I was going to write a bitchy story on the Fremantle Notre Dame University titled the Memorandum Of Under Commitment, because like many people I talk to, I am not impressed with the new MOU between UNDA and the City of Fremantle. There is not enough in it to convince me anything will be implemented at all.
Instead of being negative I decided to open my arms instead and try to embrace our inner city university by offering them my support to become better corporate citizens of Fremantle. It’s not the first time I am doing this, as I have contacted two UNDA staff to ask them to keep me in the loop about what is happening so I can promote and support it on this blog. I am still waiting for a reply from the first lady and the other gentleman has not sent me any info either. Disappointing!
The people of Fremantle would like to know what Notre Dame does. I would like to know for example when the High Street race is on, because the last two years I have stumbled upon it by chance. No wonder hardly anyone but a few students watched the fun races, because the community is not informed it’s happening.
So here my challenge for the Chancellor and PR people of UNDA. Please do send me information of what UNDA does, what spaces are available for public use, etc.etc. It only takes and email to: email@example.com
Make part of the MOU an MOC, Memorandum of Communication!
Very interesting to read in today’s West Australian newspaper two totally opposing views on the City of Fremantle council’s decision to make Fremantle plastic bag free.
While Alannah MacTiernan, the Mayor of Vincent supports Freo Mayor Brad Pettitt, and hopes her council will also introduce plastic bag free shopping, former Liberal senator and power broker Noel Crichton-Browne slams the idea and ridicules it, saying there is no proof to the claim that plastic bags kill thousands of marine animals each year.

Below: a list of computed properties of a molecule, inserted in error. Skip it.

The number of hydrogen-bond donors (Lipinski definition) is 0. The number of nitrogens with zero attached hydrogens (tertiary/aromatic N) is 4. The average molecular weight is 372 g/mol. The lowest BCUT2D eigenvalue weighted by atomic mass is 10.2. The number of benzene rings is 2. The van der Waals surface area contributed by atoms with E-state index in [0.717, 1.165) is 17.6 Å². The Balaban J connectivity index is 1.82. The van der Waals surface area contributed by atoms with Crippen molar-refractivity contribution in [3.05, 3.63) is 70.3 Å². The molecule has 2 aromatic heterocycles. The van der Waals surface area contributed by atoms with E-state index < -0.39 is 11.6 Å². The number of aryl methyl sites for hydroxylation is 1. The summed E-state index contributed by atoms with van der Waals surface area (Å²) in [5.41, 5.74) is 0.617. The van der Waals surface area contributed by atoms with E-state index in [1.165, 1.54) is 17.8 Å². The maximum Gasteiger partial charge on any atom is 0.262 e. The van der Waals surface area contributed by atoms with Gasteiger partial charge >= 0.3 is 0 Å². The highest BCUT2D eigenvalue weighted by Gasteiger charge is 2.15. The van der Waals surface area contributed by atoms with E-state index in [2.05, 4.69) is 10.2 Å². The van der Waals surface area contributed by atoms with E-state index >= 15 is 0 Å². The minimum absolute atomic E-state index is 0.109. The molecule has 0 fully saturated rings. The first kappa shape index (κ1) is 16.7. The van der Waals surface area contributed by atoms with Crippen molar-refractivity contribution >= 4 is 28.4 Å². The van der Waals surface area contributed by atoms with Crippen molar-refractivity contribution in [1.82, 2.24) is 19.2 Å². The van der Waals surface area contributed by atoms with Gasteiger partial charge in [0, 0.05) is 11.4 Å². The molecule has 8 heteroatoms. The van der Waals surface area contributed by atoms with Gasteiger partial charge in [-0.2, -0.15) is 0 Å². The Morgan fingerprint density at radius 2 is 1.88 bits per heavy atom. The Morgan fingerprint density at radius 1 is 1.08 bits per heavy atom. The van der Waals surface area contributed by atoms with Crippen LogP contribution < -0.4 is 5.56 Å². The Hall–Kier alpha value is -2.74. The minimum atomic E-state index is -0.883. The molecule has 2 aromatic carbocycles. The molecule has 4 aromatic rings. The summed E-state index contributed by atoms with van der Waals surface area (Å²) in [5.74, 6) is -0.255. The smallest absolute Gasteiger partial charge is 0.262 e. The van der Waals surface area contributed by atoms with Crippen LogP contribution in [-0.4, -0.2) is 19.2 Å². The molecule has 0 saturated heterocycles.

MacTiernan has always been a forward looking on the ball politician, while Crichton-Browne’s right wing conservative views are also well known. It’s good to have the debate though as the least it will do is create awareness of the issue.
Beautiful Phillimore Street in Fremantle is pretty photogenic as this photo of a reflection in a Notre Dame University building shows. The historic West End of the city is one of the major drawcards for tourists who often express their delight that Fremantle is looking so well after its heritage.
Beautiful old buildings should be an inspiration for architects and developers to create stunning new modern buildings that will also become iconic and a delight to look at. This is a challenge for the Myer and Queensgate buildings at Kings Square and the Woolstores shopping centre site, the Point Street carpark site and others. Functional tall buildings alone won’t do for the inner city. What Fremantle needs is stunning architectural art.
FASHION TALKS 2012 starts at the Fremantle Arts Centre this Friday August 3 with a talk by Charlotte Smith, who is the custodian of the Darnell Collection of International Vintage Couture. This is the largest private fashion collection in Australia with over 4,000 pieces, from Dior, Balenciaga, Westwood, etc.
Charlotte Smith regards social history as integral to understanding fashion. A selection of the Darnell Collection will be on display.
Other upcoming events in this series: Dr Gene Sherman on August 7 and Karen Quinlan on August 14.
Check out the Fremantle Arts Centre website for more details.
I thought to start the working week with a colourful reflection taking in Fremantle‘s Phillimore Street yesterday.
I am off with J Shed photographer Peter Zuvela soon to judge the photography component of the annual City of Belmont Art Award, so I am hoping for some reflections in that show as well. I love discovering and photographing them.
There is a change in the air with nature starting the spring cleaning already and people getting out and about more often.